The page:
She had cut one summer frock down and made it a lot shorter and when she tried it on after snipping the bottom off with her scissors she looked practically perfect. Then she sewed a hem on to stop it fraying and it was maybe too short for comfort. But she wore it a lot. Boys liked, she thought, to see legs.

But whatever she did, she was too late. The few boys who were there were either already taken or they preferred other boys. Back then it hadn’t been called gay but they were sporty types, manly, especially fond of showers, even together.

The bath was getting cool again and this time she started climbing out.

Then, pulling her towel around her wrinkled flesh she rubbed herself dry.

She’d still been single when she moved on to become an English teacher… in a school for girls with almost exclusively frumpy women teachers, and one of the girls, Anita Glimp, a fifteen year-old who professed to be in love with Shakespeare and spent ages expainig to her class why Romeo was quite wrong for Juliet because the girl was too nice and needed a clone of herself to sleep with… Josephine got the message alright.

She avoided Anita Glimp like the plague, and breathed a sigh of relief when the girl formed a close friendship with Anna Jones, a Welsh girl with a fascinating accent that sprayed the room when she spoke.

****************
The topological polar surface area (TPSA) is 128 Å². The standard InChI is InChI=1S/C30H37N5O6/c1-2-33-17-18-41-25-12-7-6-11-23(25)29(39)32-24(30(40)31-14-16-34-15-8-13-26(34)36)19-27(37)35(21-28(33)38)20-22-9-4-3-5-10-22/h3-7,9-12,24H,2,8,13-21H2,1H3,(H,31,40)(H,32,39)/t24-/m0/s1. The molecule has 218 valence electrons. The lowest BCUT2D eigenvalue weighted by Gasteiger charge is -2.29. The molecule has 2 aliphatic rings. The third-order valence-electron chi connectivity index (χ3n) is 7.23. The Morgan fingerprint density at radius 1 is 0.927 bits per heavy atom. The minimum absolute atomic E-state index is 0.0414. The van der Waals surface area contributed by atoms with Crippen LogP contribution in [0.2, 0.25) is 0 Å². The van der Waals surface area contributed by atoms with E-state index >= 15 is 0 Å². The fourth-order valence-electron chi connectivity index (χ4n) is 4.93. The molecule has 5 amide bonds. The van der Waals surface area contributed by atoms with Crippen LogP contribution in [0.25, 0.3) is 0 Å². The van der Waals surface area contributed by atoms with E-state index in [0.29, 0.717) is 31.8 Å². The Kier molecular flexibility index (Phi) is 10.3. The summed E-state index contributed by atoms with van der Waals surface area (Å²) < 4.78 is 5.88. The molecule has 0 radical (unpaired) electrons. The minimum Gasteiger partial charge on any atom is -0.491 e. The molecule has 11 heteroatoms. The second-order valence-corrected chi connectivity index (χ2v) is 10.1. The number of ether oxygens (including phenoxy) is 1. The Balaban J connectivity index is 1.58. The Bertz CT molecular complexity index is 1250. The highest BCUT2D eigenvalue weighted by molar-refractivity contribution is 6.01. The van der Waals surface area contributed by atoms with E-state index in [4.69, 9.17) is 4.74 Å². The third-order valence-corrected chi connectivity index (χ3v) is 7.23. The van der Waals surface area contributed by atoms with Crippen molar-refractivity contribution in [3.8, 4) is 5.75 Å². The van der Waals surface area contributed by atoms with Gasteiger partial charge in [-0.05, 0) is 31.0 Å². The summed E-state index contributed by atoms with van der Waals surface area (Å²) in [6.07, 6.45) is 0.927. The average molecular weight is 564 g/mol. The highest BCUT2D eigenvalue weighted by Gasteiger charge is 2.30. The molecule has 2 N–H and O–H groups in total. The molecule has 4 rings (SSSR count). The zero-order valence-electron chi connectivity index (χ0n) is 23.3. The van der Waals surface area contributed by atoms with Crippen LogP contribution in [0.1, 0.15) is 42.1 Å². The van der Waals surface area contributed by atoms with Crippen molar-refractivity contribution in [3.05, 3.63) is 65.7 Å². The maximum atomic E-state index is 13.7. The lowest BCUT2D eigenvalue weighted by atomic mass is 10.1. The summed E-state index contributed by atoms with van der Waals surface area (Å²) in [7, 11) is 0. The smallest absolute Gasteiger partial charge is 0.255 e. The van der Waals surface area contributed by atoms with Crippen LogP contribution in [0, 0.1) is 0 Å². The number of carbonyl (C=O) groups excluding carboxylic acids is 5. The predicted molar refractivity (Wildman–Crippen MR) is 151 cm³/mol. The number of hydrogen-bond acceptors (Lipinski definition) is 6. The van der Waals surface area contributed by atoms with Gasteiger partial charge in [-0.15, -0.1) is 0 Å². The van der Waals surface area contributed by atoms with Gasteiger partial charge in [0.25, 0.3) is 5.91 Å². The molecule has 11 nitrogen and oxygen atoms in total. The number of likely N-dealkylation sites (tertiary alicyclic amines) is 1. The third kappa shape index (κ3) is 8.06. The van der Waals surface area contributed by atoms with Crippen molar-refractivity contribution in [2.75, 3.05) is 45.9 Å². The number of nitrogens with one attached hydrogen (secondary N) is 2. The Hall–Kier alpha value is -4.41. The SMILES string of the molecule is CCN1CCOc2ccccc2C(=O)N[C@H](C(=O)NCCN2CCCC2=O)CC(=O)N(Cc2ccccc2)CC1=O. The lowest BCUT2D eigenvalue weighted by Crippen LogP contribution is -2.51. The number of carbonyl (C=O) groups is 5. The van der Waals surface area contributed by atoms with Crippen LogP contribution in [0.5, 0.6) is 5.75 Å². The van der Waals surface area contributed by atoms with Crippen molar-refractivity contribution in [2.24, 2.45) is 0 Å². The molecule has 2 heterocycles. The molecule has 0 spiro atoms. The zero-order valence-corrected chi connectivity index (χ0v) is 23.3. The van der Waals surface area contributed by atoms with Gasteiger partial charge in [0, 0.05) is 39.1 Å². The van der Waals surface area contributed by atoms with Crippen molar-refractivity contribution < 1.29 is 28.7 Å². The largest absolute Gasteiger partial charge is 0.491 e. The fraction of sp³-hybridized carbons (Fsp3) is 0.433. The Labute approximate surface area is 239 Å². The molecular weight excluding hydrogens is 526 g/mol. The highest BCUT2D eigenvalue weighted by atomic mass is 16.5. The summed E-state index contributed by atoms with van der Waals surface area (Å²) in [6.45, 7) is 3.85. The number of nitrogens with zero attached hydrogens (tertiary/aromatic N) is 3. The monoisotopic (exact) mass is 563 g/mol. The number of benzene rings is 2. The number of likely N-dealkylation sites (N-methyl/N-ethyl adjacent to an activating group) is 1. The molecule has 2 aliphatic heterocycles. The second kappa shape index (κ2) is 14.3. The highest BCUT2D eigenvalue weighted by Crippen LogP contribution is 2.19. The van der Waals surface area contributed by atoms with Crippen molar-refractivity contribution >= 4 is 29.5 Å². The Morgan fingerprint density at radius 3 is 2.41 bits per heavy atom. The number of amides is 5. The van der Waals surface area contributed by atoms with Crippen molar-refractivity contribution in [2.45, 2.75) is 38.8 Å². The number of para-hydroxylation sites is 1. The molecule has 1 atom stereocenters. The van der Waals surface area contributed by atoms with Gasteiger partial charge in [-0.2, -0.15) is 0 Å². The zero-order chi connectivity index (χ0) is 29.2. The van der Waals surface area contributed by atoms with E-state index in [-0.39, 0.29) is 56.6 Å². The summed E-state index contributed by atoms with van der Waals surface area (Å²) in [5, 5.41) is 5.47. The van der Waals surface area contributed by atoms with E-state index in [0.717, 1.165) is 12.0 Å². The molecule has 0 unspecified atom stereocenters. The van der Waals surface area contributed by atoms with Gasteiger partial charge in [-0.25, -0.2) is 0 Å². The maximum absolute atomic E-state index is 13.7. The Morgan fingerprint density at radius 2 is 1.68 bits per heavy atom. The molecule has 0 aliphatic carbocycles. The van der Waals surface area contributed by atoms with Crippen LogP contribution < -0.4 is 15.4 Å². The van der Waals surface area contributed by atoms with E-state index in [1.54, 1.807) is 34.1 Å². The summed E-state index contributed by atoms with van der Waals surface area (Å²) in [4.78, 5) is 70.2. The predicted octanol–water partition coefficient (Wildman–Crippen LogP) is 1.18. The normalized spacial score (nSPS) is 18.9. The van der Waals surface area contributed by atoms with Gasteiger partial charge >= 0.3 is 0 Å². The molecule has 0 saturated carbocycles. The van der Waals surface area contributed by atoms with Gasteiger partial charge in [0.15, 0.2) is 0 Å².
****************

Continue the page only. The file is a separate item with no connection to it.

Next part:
It sprayed Anita until she must have been wet through, but the girl didn’t seem to mind.

Now dry, she let the water out of the bath, wiped the remnants of the bubbles away and went down stairs for a cup of tea.

No,” she thought, “I’ll have gin!”

Her work at school had been a long and very drab affair. She did find a boyfriend eventually and almost accidentally, a spotty young man who worked at the public library and who professed to love her with the sort of intensity that kept him awake at night. He was in his early thirties and much too old to have acne, and when he failed in every respect on the one and only time they had shared a bed together one Sunday afternoon (and Sunday afternoons were special to Josephine, they always had been,) he told her that although he loved her there was something wrong and they’d best call it a day because there was a compatability issue.

They did call it a day. He’d gone a long way to poisoning her concept of Sunday afternoons.

But at least she’d had a boyfriend in his thirties, which was more than could be said of her forties or fifties. She worked in a girls school (and it remained a girls only school until the millennium) and the only friendships she formed were with women. Invariably married women who wanted a bit of female conversation in their lives rather than the rugby and football conversations preferred by their husbands.